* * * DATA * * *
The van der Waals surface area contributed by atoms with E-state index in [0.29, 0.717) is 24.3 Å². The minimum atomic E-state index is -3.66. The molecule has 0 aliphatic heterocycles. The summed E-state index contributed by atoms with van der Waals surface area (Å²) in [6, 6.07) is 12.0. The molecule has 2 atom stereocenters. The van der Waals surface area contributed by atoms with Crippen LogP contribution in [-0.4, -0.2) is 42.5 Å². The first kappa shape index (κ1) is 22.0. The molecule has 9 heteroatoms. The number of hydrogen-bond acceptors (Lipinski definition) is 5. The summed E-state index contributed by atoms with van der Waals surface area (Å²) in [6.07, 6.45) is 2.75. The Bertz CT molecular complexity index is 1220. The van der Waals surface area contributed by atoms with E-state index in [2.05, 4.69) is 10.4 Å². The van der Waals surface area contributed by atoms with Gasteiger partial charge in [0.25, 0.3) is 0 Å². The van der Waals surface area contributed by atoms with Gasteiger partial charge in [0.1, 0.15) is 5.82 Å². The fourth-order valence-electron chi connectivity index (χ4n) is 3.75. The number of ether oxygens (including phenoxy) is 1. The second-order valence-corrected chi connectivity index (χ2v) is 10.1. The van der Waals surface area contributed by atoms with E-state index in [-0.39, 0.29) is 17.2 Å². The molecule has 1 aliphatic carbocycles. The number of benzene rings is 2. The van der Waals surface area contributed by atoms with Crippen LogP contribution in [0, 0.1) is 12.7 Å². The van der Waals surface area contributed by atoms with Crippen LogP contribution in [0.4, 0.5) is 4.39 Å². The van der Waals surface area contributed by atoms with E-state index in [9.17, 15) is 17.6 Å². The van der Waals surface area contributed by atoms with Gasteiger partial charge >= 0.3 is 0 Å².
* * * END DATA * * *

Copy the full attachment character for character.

The van der Waals surface area contributed by atoms with E-state index in [0.29, 0.717) is 24.3 Å². The minimum atomic E-state index is -3.66. The molecule has 0 aliphatic heterocycles. The summed E-state index contributed by atoms with van der Waals surface area (Å²) in [6, 6.07) is 12.0. The molecule has 2 atom stereocenters. The van der Waals surface area contributed by atoms with Crippen LogP contribution in [-0.4, -0.2) is 42.5 Å². The first kappa shape index (κ1) is 22.0. The molecule has 9 heteroatoms. The number of hydrogen-bond acceptors (Lipinski definition) is 5. The summed E-state index contributed by atoms with van der Waals surface area (Å²) in [6.07, 6.45) is 2.75. The Bertz CT molecular complexity index is 1220. The van der Waals surface area contributed by atoms with E-state index in [2.05, 4.69) is 10.4 Å². The van der Waals surface area contributed by atoms with Gasteiger partial charge in [0.25, 0.3) is 0 Å². The van der Waals surface area contributed by atoms with Gasteiger partial charge in [0.1, 0.15) is 5.82 Å². The fourth-order valence-electron chi connectivity index (χ4n) is 3.75. The number of ether oxygens (including phenoxy) is 1. The second-order valence-corrected chi connectivity index (χ2v) is 10.1. The van der Waals surface area contributed by atoms with E-state index in [-0.39, 0.29) is 17.2 Å². The molecule has 1 aliphatic carbocycles. The number of benzene rings is 2. The van der Waals surface area contributed by atoms with Crippen LogP contribution in [0, 0.1) is 12.7 Å². The van der Waals surface area contributed by atoms with Crippen LogP contribution in [0.4, 0.5) is 4.39 Å². The van der Waals surface area contributed by atoms with E-state index in [9.17, 15) is 17.6 Å². The van der Waals surface area contributed by atoms with Gasteiger partial charge >= 0.3 is 0 Å².